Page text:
Former studies reported that the breadth and length dimensions of the vault, interorbital breadth, biorbital breadth, palate length, and upper facial height were among the most important discriminators that distinguish between different populations. [15] Strouhal [13] studied ancient Egyptians from different sites and different periods (from 1 st Dynasty up to Ptolemaic). The means of Gl-Ops, Eu-Eu, Br-Ba, and Zy- Zy were greater in the male samples of the present study than that of Strouhal's. These differences may be due to pooling sexes together, in the samples studied by Strouhal, and because of the heterogeneity of sample regarding the extended time period.

Hanihara studied different ancient Egyptian samples from different sites and belonging to different periods (Badari: Ancient Egyptians (ca. 5000-4000 years B.P., N = 40), Naqada: Predynastic Egyptians (ca. 5000-4000 years B.P., N = 80) and Gizeh: Egyptians (26th-30th Dynasty, 664-343 B.C., N = 100). [16] The mean values of Gl-Ops and N-Ba for Hanihara's samples were slightly smaller than those of our sample and almost lie within the same range of values. The variability in the craniofacial morphology of Egyptians can be attributed to differences in masticatory force production. [17] However, the Northern Egyptians are influenced more by the Caucasian features; also, the craniofacial skeleton was not significantly different between the Nubian and American samples. [18] The Egyptian Nubians represent a very ancient gene pool extending back to predynastic Egypt and the beginning of civilization. [19],[20]

Differences in craniofacial morphology between human populations have been established on dry skulls as well as in the living. There is evidence that this variation results from both epigenetic and phylogenetic factors. Some studies proposed that differences in craniofacial morphology among populations might be due to variation in the orientation of the cranial base and the facial cranium as a whole. [21]

Concerning sexual dimorphism in the linear measurements, all linear measurements were greater in males than females except Ans-Pns, but not all the differences were significant. El-Hadary et al. [22] studied Nubian cephalometry and concluded that craniofacial dimensions in Nubian females were smaller than in Nubian males. Our results revealed that both Eu-Eu and Zy-Zy differ significantly between sexes. Our results agree with previous studies reported that most human craniofacial measurements, in particular the linear ones, show statistically significant sex differences and male skulls are 8.5 % larger than female skulls. [23],[24] CI and VS in our males were significantly smaller than in females. Sex is a major factor in craniofacial differentiation and it can be stronger in one population and weaker in another. [25] Sexual dimorphism in the craniofacial robustness and craniofacial width was attributed to the large masticatory stress that differs from males to females. [17],[26] It is reported that the anterior cranial base length "S-N" shows both significant sexual dimorphism and racial variation. [27],[28] However, sexually dimorphic traits are usually assumed to result from the effect of gonadal hormones, sex-specific gene actions, or both. [29]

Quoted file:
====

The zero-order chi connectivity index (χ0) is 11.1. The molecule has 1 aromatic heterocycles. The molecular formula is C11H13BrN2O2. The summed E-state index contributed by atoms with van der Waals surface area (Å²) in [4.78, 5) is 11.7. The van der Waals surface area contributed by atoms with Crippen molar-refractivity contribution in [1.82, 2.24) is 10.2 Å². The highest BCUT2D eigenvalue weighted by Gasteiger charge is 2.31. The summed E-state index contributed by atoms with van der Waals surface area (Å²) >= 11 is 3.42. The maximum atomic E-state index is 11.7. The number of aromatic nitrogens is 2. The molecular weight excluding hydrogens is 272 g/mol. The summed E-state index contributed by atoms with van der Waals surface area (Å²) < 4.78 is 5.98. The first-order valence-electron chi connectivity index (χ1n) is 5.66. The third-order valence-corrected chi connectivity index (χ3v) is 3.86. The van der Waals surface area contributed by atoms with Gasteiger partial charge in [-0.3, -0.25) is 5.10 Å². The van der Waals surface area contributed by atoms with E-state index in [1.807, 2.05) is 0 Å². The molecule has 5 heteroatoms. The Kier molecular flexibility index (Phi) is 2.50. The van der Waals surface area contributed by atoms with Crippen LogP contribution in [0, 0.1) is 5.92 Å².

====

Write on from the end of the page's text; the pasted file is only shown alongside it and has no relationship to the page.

Strouhal [13] reported that the cranial index "CI" in ancient Egyptians from different periods (from 1st Dynasty up to Ptolemaic) and from different sites ranged between 71.80 and 76.10. The mean value of the "CI" in Bahriyah was 82.404 ± 5.573, which means that crania are brachycranic. Other previous studies reported that ancient Egyptian crania were most similar to that of Mediterranean. [30] Archaeological evidence suggests that the ancient Egyptian Nile Valley was occupied in large part by immigrants from the Sahara and more southern areas, who brought Neolithic traits there. [31] High levels of genetic heterogeneity over the Predynastic and early Dynastic periods, was reported. [32]

In conclusion, the present study suggests that these crania of the Bahariyah oasis dating from the Greco-Roman period had a specific craniometric phenotype, which is distinguished from other Egyptian samples from different periods, suggesting that some migration might have occurred along the Egyptian Nile Valley over various periods.

 
   References Top

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30.Vercoutter J. The Peopling of ancient Egypt. In: The peopling of Ancient Egypt and the Deciphering of Meroitic Script. Paris: UNESCO; 1978. pp. 15-36.  Back to cited text no. 30
    
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    Tables

  [Table 1], [Table 2], [Table 3]